California Supreme Court Clarifies Application Of Supreme Court Arbitration Holdings On State Law

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On October 17, the Supreme Court of California held that, while the Federal Arbitration Act (FAA) preempts a California state-law rule categorically prohibiting waiver of state pre-arbitration protections in arbitration agreements, state courts may “continue to enforce unconscionability rules that do not ‘interfere[] with fundamental attributes of arbitration’” when determining whether an arbitration agreement is enforceable. Sonic-Calabasas A v. Moreno, No. S174475, 2013 WL 5645378 (Cal. Oct. 17, 2013) (citing AT&T Mobility LLC v. Concepcion, 131 S.Ct. 1740 (2011)). In light of the Supreme Court’s rulings in Concepcion and American Express v. Italian Colors, the Supreme Court of California reversed its previous ruling in Sonic-Calabasas A, Inc. v. Moreno, 51 Cal.4th 659 (2011) (Sonic I) with regard to the impact of the FAA on the waiver of state pre-arbitration proceedings and remanded the case to the trial court to determine whether the arbitration agreement in question was unconscionable on other grounds. In response to claims that the state pre-arbitration proceedings present no obstacle to accomplishing the objectives of arbitration, the court explained that the FAA does not “permit[] additional delay…from an administrative scheme [designed] to effectuate state policies unrelated to the agreement’s enforceability,” and that “[w]here a state-law rule interferes with fundamental attributes of arbitration, the FAA preempts the state-law rule.” However, while abrogating the categorical rule from Sonic I, the court held that “when faced with an unconscionability claim arising from an adhesive employment contract requiring the waiver of [the state’s pre-arbitration protections] in their entirety, [courts] must still determine whether the overall bargain was unreasonably one-sided.”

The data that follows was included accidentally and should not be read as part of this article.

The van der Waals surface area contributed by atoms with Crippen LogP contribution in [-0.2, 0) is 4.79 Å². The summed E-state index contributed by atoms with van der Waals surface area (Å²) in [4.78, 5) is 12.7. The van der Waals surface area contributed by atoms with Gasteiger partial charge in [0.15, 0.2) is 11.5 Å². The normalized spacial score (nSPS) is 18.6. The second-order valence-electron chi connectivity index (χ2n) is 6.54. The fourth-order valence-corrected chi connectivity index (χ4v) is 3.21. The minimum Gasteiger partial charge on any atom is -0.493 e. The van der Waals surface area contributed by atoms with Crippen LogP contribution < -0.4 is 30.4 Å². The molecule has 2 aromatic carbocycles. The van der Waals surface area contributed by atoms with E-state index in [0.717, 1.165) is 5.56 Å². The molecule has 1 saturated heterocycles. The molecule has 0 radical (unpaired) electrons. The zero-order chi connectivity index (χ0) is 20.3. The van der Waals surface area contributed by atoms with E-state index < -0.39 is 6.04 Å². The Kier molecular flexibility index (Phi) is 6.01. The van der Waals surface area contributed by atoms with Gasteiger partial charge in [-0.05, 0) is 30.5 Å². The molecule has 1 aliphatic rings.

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DISCLAIMER: Because of the generality of this update, the information provided herein may not be applicable in all situations and should not be acted upon without specific legal advice based on particular situations.

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